The third question focused on the various types of CCSR's and their classifications: what are the most valuable collaboratively constructed semantic resources, how can we classify them? The various types of CCSR's mentioned by the attendees were Wikipedia, Twitter and social networks, forums and CQA sites, YouTube, Flickr, Wiki family e.g. Wiktionary, Wikiversity, Wikitravel etc. As for the value of any CCSR the attendees held agreement that coverage and number of people involved in the resource creation are the determining factors. As for the most valuable CCSR's Wikipedia's importance cannot be denied by any means and there is ample evidence to suggest this; for the future of CCSR's Twitter may emerge as an extremely valuable resource as it a whole wealth of knowledge waiting to be mined; moreover Twitter has managed to attract the attention of the research community in a very short span of time and this can be assessed from the amount of research publications using Twitter as a source of data; reputed publication venues such as WWW, CIKM, SIGKDD, COLING etc. now have many papers on Twitter and if the NLP community directs its efforts towards this resource properly then it can be used as a very effective and useful CCSR. As for the classification of CCSR's a well-grounded classification of CCSR's does not exist and this may also be one research problem within this area as classification is a multi-dimensional thing. One significant line of discussion between Wikipedia and Twitter is that in Wikipedia the user's intention is to make a single,useful resource whereas on Twitter people share their thoughts/message separately in a 140-character long tweet implying that the nature of each CCSR is different and it is important to take this factor into account.

The fourth question centered around the impact CCSR's are having: where do CCSR's have the largest impact, do they really make a difference? Everyone agreed that impact of CCSR's is huge as it has solved the knowledge acquisition bottleneck for researchers and data is now a free resources and since free zones empower people hence its worth the effort and exertion of research efforts towards CCSR's will be beneficial in the future as well. People start to think in new ways with new resources and it benefits the whole community: within this direction an important point was raised by one of the attendees that the commercial giants such as search engines may already be using CCSR's for their tasks and this may also be a significant business secret for them. All this implies that CCSR's have a great potential to heavily impact both research and commercial applications and the community needs to think about more and more ways for creation and improvement of such resources: an example being "games for a purpose" which gives people a leisure incentive rather than monetary one for creating the resources and Google's Image Labeler is one such application which Google uses to generate image tags and hence improvement of its image search.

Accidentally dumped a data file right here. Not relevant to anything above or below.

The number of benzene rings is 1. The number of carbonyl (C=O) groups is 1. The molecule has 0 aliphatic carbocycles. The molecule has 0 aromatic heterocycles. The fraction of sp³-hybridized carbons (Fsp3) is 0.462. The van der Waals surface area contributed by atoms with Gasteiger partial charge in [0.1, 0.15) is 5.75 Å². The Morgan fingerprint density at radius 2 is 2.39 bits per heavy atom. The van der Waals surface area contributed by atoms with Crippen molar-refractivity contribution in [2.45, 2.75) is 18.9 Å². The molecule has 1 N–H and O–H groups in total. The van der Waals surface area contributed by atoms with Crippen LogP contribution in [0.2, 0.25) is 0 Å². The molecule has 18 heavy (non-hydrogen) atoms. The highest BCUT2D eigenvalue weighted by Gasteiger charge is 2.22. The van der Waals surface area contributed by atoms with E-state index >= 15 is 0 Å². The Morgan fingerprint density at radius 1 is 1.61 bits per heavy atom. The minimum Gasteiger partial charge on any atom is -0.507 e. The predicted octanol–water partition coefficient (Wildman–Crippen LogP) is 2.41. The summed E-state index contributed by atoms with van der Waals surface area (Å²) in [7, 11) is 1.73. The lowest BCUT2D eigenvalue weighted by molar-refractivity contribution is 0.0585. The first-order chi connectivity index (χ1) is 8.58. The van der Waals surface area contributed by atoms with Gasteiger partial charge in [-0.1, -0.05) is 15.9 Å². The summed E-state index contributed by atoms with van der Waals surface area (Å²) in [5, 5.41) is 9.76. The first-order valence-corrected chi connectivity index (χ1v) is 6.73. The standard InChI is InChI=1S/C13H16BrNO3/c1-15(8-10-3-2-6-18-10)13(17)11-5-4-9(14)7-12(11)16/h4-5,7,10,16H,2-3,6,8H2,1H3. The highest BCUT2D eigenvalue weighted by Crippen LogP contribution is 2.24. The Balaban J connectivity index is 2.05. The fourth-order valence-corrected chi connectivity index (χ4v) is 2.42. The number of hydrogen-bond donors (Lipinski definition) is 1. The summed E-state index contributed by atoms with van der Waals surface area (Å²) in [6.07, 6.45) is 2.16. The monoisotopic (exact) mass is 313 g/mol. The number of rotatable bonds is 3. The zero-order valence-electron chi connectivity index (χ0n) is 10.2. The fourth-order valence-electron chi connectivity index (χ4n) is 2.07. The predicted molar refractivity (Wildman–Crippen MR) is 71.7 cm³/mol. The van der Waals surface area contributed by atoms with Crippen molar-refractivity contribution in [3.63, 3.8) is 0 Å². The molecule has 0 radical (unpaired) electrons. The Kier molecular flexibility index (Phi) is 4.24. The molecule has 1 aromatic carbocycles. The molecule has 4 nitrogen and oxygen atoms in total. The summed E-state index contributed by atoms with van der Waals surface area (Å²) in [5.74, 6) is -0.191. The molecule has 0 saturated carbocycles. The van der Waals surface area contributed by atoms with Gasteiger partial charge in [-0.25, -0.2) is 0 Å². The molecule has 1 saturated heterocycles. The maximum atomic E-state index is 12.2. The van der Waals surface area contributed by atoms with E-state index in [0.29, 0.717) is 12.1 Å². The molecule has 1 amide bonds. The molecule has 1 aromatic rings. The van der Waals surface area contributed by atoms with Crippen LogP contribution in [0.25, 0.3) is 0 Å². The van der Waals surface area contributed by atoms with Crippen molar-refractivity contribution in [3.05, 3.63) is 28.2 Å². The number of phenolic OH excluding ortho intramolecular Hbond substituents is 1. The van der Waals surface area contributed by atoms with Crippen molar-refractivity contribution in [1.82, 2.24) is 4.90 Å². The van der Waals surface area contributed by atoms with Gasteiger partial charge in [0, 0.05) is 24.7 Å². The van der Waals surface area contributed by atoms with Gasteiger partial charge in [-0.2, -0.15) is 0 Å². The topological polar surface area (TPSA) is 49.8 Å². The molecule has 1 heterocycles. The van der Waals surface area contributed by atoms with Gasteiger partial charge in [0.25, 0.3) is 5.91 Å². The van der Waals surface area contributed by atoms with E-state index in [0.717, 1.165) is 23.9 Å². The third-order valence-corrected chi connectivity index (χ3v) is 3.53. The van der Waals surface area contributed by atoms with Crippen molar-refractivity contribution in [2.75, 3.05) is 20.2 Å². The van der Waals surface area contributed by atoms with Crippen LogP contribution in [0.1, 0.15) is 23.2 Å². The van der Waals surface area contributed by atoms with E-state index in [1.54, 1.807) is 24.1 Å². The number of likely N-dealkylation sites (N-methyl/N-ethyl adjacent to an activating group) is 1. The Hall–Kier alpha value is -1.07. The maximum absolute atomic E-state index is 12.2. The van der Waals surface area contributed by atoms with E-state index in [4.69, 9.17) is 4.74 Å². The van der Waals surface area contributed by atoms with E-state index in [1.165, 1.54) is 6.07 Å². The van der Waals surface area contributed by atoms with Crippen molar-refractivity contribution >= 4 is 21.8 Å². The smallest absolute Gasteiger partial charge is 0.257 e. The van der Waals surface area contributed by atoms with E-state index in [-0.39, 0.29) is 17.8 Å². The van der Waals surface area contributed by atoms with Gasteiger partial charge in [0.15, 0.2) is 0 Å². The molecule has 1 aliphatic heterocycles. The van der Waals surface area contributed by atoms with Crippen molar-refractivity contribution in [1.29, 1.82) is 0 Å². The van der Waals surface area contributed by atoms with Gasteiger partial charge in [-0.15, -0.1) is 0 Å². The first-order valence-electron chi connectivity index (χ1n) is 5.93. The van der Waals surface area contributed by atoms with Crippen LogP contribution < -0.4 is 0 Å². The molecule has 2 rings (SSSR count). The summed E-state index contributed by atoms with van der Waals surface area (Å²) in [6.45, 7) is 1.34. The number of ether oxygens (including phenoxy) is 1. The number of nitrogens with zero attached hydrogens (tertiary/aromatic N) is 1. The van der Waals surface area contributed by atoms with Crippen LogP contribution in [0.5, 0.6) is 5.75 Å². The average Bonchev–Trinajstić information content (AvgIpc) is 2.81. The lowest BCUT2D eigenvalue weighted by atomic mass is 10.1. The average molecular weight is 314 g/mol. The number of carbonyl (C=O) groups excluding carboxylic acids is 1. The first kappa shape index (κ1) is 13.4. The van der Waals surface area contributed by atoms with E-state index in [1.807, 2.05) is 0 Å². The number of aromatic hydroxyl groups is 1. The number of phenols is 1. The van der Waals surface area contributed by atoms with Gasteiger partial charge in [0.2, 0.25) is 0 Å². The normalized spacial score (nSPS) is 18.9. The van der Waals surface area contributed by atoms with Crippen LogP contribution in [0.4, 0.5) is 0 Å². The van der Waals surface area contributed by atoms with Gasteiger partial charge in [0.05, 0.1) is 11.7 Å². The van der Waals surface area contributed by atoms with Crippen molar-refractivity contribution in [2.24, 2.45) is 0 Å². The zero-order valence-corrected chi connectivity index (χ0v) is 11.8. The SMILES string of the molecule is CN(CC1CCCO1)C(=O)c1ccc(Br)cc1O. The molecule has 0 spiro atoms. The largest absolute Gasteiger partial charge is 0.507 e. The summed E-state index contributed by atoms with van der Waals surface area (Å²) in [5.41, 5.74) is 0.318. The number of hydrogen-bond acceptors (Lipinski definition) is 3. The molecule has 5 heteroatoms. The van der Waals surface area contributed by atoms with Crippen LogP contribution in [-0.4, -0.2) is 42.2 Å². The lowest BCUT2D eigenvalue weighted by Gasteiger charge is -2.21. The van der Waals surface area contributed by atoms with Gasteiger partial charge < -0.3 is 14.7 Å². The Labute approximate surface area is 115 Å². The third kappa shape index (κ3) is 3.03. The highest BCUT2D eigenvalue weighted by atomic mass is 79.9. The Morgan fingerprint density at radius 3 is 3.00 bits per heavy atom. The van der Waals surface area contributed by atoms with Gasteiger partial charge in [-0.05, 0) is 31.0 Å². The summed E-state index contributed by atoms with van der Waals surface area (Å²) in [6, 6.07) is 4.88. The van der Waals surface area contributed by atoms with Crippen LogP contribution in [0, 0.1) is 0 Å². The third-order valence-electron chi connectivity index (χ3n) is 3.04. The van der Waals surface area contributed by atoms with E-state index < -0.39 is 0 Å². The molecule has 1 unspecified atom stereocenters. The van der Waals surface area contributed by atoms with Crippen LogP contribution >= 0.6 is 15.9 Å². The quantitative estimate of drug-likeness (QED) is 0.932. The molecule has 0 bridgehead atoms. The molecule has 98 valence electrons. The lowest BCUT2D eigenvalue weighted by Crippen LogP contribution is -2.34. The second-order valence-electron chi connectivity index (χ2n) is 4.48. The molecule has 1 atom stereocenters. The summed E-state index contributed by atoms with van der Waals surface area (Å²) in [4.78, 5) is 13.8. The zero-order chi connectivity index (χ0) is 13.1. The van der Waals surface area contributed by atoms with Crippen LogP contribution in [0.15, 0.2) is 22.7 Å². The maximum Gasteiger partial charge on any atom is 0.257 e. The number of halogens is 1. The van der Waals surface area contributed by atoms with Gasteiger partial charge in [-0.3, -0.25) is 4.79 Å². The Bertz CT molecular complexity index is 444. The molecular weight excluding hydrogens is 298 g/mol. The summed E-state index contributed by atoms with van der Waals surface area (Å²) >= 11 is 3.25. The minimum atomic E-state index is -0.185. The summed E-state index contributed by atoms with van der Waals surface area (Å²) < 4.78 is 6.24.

The fifth and last question concerned the different research areas that have interest in CCSR's: which scientific communities have collaboratively constructed semantic resources as their distinct topic, which fields other than Computational Linguistics/Natural Language Processing/Human Language Technologies should we collaborate with regarding CCSR's? This question has a broad range of answers in my opinion; some answers discussed during the workshop had suggestions to collaborate with people from the social sciences field as "Social Science meets Computer Science" is an emerging, prominent theme recently; moreover people from the computer networking domain can also provide useful insights with respect to CCSR's and hence in the future we may see a broad range of researchers gathering to work collaboratively on collaboratively constructed semantic resources.

The workshop was a great experience for me and I look forward to attending and presenting my work in it in future as well. Readers are advised to drop in any comments/suggestions with respect to collaboratively constructed semantic resources.